Home from a party
the silver balloon
followed me.
From room to room,
it bumped the ceiling,
in my wake
morning to night.
By some freak
of draft or static
electricity­”
it waltzed as if charmed.
Why did it choose me,
not my husband
or sons, to chase?
When the helium weakened
it sank to face
level and bobbed,
nodding assent
to my every choice.
Still not content,
for days it stalked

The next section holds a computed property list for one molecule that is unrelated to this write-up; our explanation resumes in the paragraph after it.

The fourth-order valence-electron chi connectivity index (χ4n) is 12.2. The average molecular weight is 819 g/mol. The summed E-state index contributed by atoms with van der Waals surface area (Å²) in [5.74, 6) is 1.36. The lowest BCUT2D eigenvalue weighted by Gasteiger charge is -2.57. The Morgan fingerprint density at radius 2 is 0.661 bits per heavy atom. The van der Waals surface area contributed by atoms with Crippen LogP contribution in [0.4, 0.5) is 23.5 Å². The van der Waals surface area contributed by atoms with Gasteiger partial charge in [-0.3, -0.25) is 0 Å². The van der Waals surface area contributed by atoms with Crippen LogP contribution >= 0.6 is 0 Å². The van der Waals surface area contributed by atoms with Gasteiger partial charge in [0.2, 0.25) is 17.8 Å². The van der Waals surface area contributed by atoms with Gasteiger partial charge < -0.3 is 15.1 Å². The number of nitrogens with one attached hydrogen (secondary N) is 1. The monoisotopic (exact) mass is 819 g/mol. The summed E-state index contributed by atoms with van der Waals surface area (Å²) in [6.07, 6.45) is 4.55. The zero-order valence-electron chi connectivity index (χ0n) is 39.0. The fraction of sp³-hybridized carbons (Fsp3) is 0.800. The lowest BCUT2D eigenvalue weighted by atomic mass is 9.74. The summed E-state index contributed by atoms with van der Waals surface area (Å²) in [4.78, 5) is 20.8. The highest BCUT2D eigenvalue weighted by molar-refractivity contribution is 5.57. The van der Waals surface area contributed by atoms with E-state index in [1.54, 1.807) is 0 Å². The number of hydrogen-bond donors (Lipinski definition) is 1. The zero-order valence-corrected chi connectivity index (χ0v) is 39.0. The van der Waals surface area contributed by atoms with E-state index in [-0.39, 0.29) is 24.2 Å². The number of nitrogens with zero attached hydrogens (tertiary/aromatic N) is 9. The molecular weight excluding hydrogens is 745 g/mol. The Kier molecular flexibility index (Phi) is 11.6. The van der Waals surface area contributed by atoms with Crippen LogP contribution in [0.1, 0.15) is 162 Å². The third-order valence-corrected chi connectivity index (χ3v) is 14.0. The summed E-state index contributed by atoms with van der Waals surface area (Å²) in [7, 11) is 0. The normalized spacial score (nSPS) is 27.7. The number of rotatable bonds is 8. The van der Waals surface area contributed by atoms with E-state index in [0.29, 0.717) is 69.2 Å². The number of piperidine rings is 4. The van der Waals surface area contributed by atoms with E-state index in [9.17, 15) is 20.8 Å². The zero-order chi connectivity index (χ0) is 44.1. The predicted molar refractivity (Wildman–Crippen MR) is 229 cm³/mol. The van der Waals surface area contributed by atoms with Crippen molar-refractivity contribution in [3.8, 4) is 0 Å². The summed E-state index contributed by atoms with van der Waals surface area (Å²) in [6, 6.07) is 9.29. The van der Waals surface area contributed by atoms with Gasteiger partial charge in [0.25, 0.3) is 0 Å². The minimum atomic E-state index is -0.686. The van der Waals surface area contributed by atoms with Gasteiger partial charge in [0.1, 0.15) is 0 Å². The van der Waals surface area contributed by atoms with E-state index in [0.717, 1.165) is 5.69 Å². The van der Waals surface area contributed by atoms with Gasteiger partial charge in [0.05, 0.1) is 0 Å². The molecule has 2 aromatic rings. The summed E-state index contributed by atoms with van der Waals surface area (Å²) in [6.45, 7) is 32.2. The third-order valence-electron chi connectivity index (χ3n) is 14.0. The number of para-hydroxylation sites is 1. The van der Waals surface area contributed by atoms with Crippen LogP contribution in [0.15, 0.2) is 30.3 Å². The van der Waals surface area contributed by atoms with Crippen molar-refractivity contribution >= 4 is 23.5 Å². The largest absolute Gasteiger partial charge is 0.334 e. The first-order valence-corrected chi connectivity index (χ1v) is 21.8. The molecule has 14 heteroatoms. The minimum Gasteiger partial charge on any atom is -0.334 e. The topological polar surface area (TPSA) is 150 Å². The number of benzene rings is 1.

unshakeably.
Its ribbon hung down,
synecdoche
suggesting a torso,
pathetic and spare.
I’d turn and confront my
reflected stare.
As it grew wrinkled
it followed still
rubbing against me
at ankle height till,
annoyed, I tied it
to a chair’s back.
In a distant corner
it dangles, slack,
a slighted suitor
or castoff pet.
I should throw it out
but haven’t yet.

Articles by April Lindner

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